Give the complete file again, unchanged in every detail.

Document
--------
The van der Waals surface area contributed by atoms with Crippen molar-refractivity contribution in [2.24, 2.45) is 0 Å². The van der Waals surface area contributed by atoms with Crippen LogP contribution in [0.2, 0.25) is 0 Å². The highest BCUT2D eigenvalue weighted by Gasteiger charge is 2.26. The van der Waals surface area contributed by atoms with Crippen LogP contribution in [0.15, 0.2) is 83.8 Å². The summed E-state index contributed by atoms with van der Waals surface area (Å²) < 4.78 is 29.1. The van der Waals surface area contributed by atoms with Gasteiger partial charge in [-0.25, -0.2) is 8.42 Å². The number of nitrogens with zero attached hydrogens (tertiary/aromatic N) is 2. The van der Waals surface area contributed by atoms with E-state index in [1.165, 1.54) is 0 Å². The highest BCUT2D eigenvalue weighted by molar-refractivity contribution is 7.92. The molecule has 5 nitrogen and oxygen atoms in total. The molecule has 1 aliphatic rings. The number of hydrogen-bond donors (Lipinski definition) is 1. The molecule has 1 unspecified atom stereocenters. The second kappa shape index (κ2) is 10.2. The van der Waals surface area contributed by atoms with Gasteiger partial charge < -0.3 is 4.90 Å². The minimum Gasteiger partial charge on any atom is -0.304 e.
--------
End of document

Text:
The van der Waals surface area contributed by atoms with Crippen molar-refractivity contribution in [2.24, 2.45) is 0 Å². The van der Waals surface area contributed by atoms with Crippen LogP contribution in [0.2, 0.25) is 0 Å². The highest BCUT2D eigenvalue weighted by Gasteiger charge is 2.26. The van der Waals surface area contributed by atoms with Crippen LogP contribution in [0.15, 0.2) is 83.8 Å². The summed E-state index contributed by atoms with van der Waals surface area (Å²) < 4.78 is 29.1. The van der Waals surface area contributed by atoms with Gasteiger partial charge in [-0.25, -0.2) is 8.42 Å². The number of nitrogens with zero attached hydrogens (tertiary/aromatic N) is 2. The van der Waals surface area contributed by atoms with E-state index in [1.165, 1.54) is 0 Å². The highest BCUT2D eigenvalue weighted by molar-refractivity contribution is 7.92. The molecule has 5 nitrogen and oxygen atoms in total. The molecule has 1 aliphatic rings. The number of hydrogen-bond donors (Lipinski definition) is 1. The molecule has 1 unspecified atom stereocenters. The second kappa shape index (κ2) is 10.2. The van der Waals surface area contributed by atoms with Gasteiger partial charge < -0.3 is 4.90 Å². The minimum Gasteiger partial charge on any atom is -0.304 e.